Residents and family members who have participated in a VTC call as a part of this intervention will be invited to participate in individual interviews in a private location within their RACF. RACF staff will be invited to complete an anonymous survey within 48 h of completing a VTC. RACF staff and aged care emergency nurses will be invited to participate in focus groups held in private locations within their facility or via videoconference.

Intervention participation: This is a cluster randomised control trial with an intervention that builds on an already embedded model of care (ACE model) [15], therefore residents requiring a VTC consultation will be in the participant group, but their written consent will not be sought. Consent has been obtained at an organisational level. Residents may choose to opt out of the VTC component and will experience the standard telephone consultation.

Inclusion criteria

RACFs that have: a participating hospital ED from one of two participating LHDs; high rates of ED transfer (> 40 per 100 beds/annum); are VTC willing and able (Wi-Fi technology, mobile tablet, laptop or Workstation on Wheels available) agreed number of staff trained for VTC; high level support from the RACF organisational governance body.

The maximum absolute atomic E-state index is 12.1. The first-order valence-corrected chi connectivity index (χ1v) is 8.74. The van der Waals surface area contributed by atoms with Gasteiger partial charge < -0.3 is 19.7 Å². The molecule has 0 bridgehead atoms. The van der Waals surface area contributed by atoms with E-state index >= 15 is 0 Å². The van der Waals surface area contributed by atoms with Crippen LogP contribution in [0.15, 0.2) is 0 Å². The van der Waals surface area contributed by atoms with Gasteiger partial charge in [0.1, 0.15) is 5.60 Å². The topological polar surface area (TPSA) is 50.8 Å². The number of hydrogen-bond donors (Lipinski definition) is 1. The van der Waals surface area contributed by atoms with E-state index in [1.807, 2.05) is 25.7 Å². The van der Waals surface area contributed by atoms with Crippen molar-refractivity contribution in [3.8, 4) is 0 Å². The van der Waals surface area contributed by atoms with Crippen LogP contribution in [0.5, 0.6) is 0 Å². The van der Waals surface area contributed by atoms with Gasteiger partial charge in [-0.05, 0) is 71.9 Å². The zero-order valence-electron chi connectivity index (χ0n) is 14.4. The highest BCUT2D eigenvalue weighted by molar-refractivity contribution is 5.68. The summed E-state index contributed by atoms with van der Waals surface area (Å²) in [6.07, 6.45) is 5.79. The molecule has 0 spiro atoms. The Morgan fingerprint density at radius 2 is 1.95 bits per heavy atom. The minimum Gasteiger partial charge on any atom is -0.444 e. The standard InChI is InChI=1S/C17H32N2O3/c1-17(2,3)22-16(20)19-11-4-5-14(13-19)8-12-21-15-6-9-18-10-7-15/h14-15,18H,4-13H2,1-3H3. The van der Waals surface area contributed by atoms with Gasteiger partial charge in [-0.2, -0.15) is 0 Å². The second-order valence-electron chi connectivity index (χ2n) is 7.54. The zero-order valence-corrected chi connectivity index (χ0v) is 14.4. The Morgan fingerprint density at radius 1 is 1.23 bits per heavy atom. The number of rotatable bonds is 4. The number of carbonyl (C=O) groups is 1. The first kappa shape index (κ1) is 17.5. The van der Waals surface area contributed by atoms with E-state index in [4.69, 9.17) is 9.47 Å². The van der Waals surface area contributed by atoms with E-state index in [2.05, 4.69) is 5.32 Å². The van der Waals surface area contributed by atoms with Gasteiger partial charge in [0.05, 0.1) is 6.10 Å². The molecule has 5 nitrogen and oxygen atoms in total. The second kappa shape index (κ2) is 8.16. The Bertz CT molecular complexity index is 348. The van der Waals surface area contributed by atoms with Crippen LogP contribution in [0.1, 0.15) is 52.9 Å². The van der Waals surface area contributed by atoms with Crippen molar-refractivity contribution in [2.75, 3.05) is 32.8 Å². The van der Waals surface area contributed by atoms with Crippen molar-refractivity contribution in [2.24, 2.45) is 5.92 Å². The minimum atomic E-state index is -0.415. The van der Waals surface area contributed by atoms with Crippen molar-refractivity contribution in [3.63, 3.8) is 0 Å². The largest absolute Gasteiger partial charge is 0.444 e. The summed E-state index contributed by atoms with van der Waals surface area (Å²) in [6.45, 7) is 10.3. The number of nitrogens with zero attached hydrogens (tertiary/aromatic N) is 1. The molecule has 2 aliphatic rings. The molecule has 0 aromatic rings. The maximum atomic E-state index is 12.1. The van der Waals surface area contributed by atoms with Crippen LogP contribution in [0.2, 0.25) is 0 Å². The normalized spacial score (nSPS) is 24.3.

EDs that have: ACE services and/or ASET nurses that provide an outreach service to RACFS.

RACF residents and family who experience the PACE-IT intervention.

RACF and ACE/ASET staff who have participated in the PACE-IT intervention.

Intervention

The PACE-IT intervention provides an interactive VTC to enhance assessment and decision making augmenting the current ACE model of care. When a resident is unwell, and the GP is unavailable and there is a planned transfer to ED, the RACF staff member will initiate the following protocol:

  1. 1.

    RACF nurse contacts ACE/ASET nurse through a centralised 1300 phone number contacting the ACE/ASET nurse in the appropriate ED.